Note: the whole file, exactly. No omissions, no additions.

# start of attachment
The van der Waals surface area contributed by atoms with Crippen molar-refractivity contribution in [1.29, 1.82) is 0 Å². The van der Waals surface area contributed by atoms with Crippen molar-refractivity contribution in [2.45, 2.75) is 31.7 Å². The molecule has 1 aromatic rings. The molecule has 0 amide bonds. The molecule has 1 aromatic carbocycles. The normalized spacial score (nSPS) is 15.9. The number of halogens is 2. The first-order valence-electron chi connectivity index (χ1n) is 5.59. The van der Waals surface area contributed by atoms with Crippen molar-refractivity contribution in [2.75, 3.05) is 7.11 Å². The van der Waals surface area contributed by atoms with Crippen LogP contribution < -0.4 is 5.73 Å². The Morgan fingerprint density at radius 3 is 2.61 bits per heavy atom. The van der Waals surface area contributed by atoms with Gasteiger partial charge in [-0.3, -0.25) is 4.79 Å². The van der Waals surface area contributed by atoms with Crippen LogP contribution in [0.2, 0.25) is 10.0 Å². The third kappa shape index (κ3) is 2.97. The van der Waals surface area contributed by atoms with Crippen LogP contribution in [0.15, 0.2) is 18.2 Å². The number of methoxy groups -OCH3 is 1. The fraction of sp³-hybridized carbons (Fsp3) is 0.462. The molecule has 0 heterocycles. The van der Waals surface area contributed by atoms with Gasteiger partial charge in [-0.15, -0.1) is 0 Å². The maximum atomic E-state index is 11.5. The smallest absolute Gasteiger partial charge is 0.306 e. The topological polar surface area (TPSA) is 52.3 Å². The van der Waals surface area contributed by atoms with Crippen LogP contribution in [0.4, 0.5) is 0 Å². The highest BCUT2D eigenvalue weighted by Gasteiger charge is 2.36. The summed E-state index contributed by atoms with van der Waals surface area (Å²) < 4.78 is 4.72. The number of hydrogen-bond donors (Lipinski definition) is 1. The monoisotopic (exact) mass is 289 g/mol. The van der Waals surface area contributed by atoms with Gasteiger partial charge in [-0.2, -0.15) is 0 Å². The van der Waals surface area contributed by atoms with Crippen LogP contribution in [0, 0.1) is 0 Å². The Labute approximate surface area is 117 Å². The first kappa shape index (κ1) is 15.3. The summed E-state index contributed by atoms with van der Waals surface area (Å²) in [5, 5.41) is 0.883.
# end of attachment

The van der Waals surface area contributed by atoms with Crippen molar-refractivity contribution in [1.29, 1.82) is 0 Å². The van der Waals surface area contributed by atoms with Crippen molar-refractivity contribution in [2.45, 2.75) is 31.7 Å². The molecule has 1 aromatic rings. The molecule has 0 amide bonds. The molecule has 1 aromatic carbocycles. The normalized spacial score (nSPS) is 15.9. The number of halogens is 2. The first-order valence-electron chi connectivity index (χ1n) is 5.59. The van der Waals surface area contributed by atoms with Crippen molar-refractivity contribution in [2.75, 3.05) is 7.11 Å². The van der Waals surface area contributed by atoms with Crippen LogP contribution < -0.4 is 5.73 Å². The Morgan fingerprint density at radius 3 is 2.61 bits per heavy atom. The van der Waals surface area contributed by atoms with Gasteiger partial charge in [-0.3, -0.25) is 4.79 Å². The van der Waals surface area contributed by atoms with Crippen LogP contribution in [0.2, 0.25) is 10.0 Å². The third kappa shape index (κ3) is 2.97. The van der Waals surface area contributed by atoms with Crippen LogP contribution in [0.15, 0.2) is 18.2 Å². The number of methoxy groups -OCH3 is 1. The fraction of sp³-hybridized carbons (Fsp3) is 0.462. The molecule has 0 heterocycles. The van der Waals surface area contributed by atoms with Gasteiger partial charge in [-0.15, -0.1) is 0 Å². The maximum atomic E-state index is 11.5. The smallest absolute Gasteiger partial charge is 0.306 e. The topological polar surface area (TPSA) is 52.3 Å². The van der Waals surface area contributed by atoms with Crippen LogP contribution in [0.4, 0.5) is 0 Å². The highest BCUT2D eigenvalue weighted by Gasteiger charge is 2.36. The summed E-state index contributed by atoms with van der Waals surface area (Å²) < 4.78 is 4.72. The number of hydrogen-bond donors (Lipinski definition) is 1. The monoisotopic (exact) mass is 289 g/mol. The van der Waals surface area contributed by atoms with Gasteiger partial charge in [-0.2, -0.15) is 0 Å². The van der Waals surface area contributed by atoms with Crippen LogP contribution in [0, 0.1) is 0 Å². The Labute approximate surface area is 117 Å². The first kappa shape index (κ1) is 15.3. The summed E-state index contributed by atoms with van der Waals surface area (Å²) in [5, 5.41) is 0.883.